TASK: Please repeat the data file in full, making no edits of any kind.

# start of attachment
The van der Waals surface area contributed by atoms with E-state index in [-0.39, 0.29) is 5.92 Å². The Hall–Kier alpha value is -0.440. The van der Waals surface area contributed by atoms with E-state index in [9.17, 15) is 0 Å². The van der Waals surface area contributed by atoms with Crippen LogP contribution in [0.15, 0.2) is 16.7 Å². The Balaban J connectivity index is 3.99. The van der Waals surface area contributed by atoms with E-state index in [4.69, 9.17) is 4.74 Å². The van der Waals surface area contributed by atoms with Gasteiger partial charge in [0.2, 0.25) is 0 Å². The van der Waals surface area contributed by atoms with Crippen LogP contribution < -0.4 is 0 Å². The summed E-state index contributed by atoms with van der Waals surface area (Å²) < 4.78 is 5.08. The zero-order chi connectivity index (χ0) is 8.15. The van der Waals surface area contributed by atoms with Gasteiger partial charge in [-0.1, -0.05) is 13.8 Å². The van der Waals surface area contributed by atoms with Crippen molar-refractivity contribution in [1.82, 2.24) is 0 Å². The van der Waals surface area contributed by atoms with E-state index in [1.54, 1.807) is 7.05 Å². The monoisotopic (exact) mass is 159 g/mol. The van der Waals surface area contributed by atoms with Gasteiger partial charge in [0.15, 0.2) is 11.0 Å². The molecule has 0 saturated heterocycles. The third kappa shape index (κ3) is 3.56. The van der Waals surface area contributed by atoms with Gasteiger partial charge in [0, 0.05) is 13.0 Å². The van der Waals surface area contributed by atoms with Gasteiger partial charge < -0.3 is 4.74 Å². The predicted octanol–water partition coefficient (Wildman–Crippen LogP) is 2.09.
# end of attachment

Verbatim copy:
The van der Waals surface area contributed by atoms with E-state index in [-0.39, 0.29) is 5.92 Å². The Hall–Kier alpha value is -0.440. The van der Waals surface area contributed by atoms with E-state index in [9.17, 15) is 0 Å². The van der Waals surface area contributed by atoms with Crippen LogP contribution in [0.15, 0.2) is 16.7 Å². The Balaban J connectivity index is 3.99. The van der Waals surface area contributed by atoms with E-state index in [4.69, 9.17) is 4.74 Å². The van der Waals surface area contributed by atoms with Gasteiger partial charge in [0.2, 0.25) is 0 Å². The van der Waals surface area contributed by atoms with Crippen LogP contribution < -0.4 is 0 Å². The summed E-state index contributed by atoms with van der Waals surface area (Å²) < 4.78 is 5.08. The zero-order chi connectivity index (χ0) is 8.15. The van der Waals surface area contributed by atoms with Gasteiger partial charge in [-0.1, -0.05) is 13.8 Å². The van der Waals surface area contributed by atoms with Crippen molar-refractivity contribution in [1.82, 2.24) is 0 Å². The van der Waals surface area contributed by atoms with E-state index in [1.54, 1.807) is 7.05 Å². The monoisotopic (exact) mass is 159 g/mol. The van der Waals surface area contributed by atoms with Gasteiger partial charge in [0.15, 0.2) is 11.0 Å². The molecule has 0 saturated heterocycles. The third kappa shape index (κ3) is 3.56. The van der Waals surface area contributed by atoms with Gasteiger partial charge in [0, 0.05) is 13.0 Å². The van der Waals surface area contributed by atoms with Gasteiger partial charge < -0.3 is 4.74 Å². The predicted octanol–water partition coefficient (Wildman–Crippen LogP) is 2.09.